How to check if ORDS is running

Oracle REST Data Services (ORDS) provides web services for an Oracle Database and allows for access to the database over the web. In a recent YouTube video I showed how to use ORDS in the new Oracle Developer DB Virtual Machine and briefly mentioned how to find the running ORDS process. Let’s go into that in more detail. In this article, we will discuss how to check if ORDS is running in a standalone ORDS deployments as well as deployments on Apache Tomcat and Oracle WebLogic Server.

  1. Checking ORDS on Standalone Deployments
  2. Checking ORDS on Apache Tomcat
  3. Checking ORDS on Oracle WebLogic Server
  4. What about Windows systems?
  5. Conclusion

Checking ORDS on Standalone Deployments

On a unix based system, the simplest way to check if ORDS is running is to use the jps command. This command will list all Java process that are currently running on the system. It is important to note that in order for jps to work, the JDK must be installed and the PATH environment variable must be set correctly. The jps command accepts a number of options and the most useful in this case are

  • -m to display the arguments passed to the main method
  • -l to display the full path name to the ords.war location. Pass that through a grep for ords to find the ords specific java process.
  • -v displays the arguments passed to the JVM.
jps -mlv | grep ords
8545 /home/oracle/ords/ords.war --config /home/oracle/ords_config serve --secure --port 443 -Doracle.dbtools.cmdline.home=/home/oracle/ords -Duser.language=en -Duser.region=US -Dfile.encoding=UTF-8 -Djava.awt.headless=true -Dnashorn.args=--no-deprecation-warning -Doracle.dbtools.cmdline.ShellCommand=ords -Duser.timezone=UTC

If ORDS is running in standalone mode, you should see a process with ords.war in the path. If this process is listed, then ORDS is running. Note that due to the -v option you also see the Java option oracle.dbtools.cmdline.home used. That should be the folder that the ords.war is found in and should also be the distribution directory. In the above example, the distribution directory is /home/oracle/ords/ and the ORDS command used to start ORDS was actually /home/oracle/ords/bin/ords --config /home/oracle/ords_config serve --secure --port 443

Another approach is to use the ps command. This command will list all processes currently running on the system. To check if ORDS is running, use the command ps -ef | grep ords.war. If you see a process with ords.war as the command, then ORDS is running.

[oracle@localhost ~]$ ps -ef | grep ords.war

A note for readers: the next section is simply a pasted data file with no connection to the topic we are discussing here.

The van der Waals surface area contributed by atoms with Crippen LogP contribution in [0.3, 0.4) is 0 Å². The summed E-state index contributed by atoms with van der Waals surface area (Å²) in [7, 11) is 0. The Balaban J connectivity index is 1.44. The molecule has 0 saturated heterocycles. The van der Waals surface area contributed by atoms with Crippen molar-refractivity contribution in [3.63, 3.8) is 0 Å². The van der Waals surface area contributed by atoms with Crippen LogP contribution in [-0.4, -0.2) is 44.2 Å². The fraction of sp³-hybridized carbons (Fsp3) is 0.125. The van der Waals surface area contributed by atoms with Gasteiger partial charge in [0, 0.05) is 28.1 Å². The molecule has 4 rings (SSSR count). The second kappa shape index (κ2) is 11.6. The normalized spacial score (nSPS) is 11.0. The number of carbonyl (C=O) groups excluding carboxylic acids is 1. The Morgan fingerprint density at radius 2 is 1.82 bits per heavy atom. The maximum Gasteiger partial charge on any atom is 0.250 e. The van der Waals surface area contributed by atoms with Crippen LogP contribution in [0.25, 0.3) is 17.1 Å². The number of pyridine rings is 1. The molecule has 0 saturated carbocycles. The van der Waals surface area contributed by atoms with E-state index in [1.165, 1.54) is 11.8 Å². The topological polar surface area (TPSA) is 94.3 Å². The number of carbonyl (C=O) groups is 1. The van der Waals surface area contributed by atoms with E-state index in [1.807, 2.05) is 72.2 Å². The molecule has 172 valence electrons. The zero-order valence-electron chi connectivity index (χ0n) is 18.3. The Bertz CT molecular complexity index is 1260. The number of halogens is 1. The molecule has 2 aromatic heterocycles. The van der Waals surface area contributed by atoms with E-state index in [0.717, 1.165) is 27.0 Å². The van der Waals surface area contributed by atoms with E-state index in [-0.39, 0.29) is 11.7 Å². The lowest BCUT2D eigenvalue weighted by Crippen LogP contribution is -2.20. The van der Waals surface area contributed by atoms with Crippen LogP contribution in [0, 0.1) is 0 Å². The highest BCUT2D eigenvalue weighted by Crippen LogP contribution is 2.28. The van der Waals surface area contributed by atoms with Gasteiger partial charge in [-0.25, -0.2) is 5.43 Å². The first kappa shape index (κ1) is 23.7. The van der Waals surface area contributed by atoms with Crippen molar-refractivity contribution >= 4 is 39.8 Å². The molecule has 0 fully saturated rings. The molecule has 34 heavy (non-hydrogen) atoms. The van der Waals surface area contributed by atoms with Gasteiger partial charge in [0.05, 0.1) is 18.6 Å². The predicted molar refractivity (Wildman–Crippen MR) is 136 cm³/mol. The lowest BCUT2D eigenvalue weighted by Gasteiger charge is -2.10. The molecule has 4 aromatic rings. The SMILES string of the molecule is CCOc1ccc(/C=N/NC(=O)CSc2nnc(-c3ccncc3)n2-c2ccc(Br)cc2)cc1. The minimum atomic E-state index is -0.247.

oracle      8545    8516  2 21:13 pts/1    00:00:49 /home/oracle/java/jdk-11.0.17/bin/java -Doracle.dbtools.cmdline.home=/home/oracle/ords -Duser.language=en -Duser.region=US -Dfile.encoding=UTF-8 -Djava.awt.headless=true -Dnashorn.args=--no-deprecation-warning -Doracle.dbtools.cmdline.ShellCommand=ords -Duser.timezone=UTC -jar /home/oracle/ords/ords.war --config /home/oracle/ords_config serve --secure --port 443
oracle      9554    3521  0 21:42 pts/0    00:00:00 grep --color=auto ords.war

You’ll also see similar information as with the jps command but also the java executable used at start up too. Note that access to run ps is not always guaranteed and it main not be available for the user you are logged in as.

One note about the command line arguments one can see for the running Java processes. It can be seen by other users. This is one of the reasons that ORDS does not accept a password as a command line option. That password would be visible to anyone able to list the running processes. Either through jps or ps.

Checking ORDS on Apache Tomcat

If it’s enabled, use the Tomcat manager web application, or at the very least the catalina log files, to confirm that ORDS web application is deployed and started. If not, then jps on the command line is the next logical choice.

When ORDS is deployed on Apache Tomcat, you can use the jps command to check if the server is running and get further information about where the ords.war might be deployed. Run jps -mlv as before but this time grep for the catalina package.

jps -mlv | grep catalina
88 org.apache.catalina.startup.Bootstrap start --add-opens=java.base/java.lang=ALL-UNNAMED --add-opens=java.base/ --add-opens=java.base/java.util=ALL-UNNAMED --add-opens=java.base/java.util.concurrent=ALL-UNNAMED --add-opens=java.rmi/sun.rmi.transport=ALL-UNNAMED -Djava.util.logging.config.file=/usr/local/tomcat/conf/ -Djava.util.logging.manager=org.apache.juli.ClassLoaderLogManager -Dconfig.url=/u01/oracle/properties/config -Djdk.tls.ephemeralDHKeySize=2048 -Djava.protocol.handler.pkgs=org.apache.catalina.webresources -Dignore.endorsed.dirs= -Dcatalina.base=/usr/local/tomcat -Dcatalina.home=/usr/local/tomcat

The above indicates that catalina.base is /usr/local/tomcat and most people use the automatic web application deployment by placing the ords.war in the $CATALINA_BASE/webapps/ directory.

ls -la /usr/local/tomcat/webapps/
total 92384
drwxr-xr-x 1 root root       62 Apr 11 06:40 .
drwxr-xr-x 1 root root       77 Apr 11 06:40 ..
drwxr-x--- 5 root root       67 Apr 11 05:38 ords
-rw-r--r-- 1 root root 94599760 Apr 10 19:45 ords.war
drwxr-xr-x 3 root root       45 Apr 11 05:38 ROOT

That directory listing shows the ords.war file and that it has been exploded by Tomcat into the ords directory. It’s not a guarantee that ORDS was deployed successfully, one would have to check the Tomcat logs, but it is a good indicator.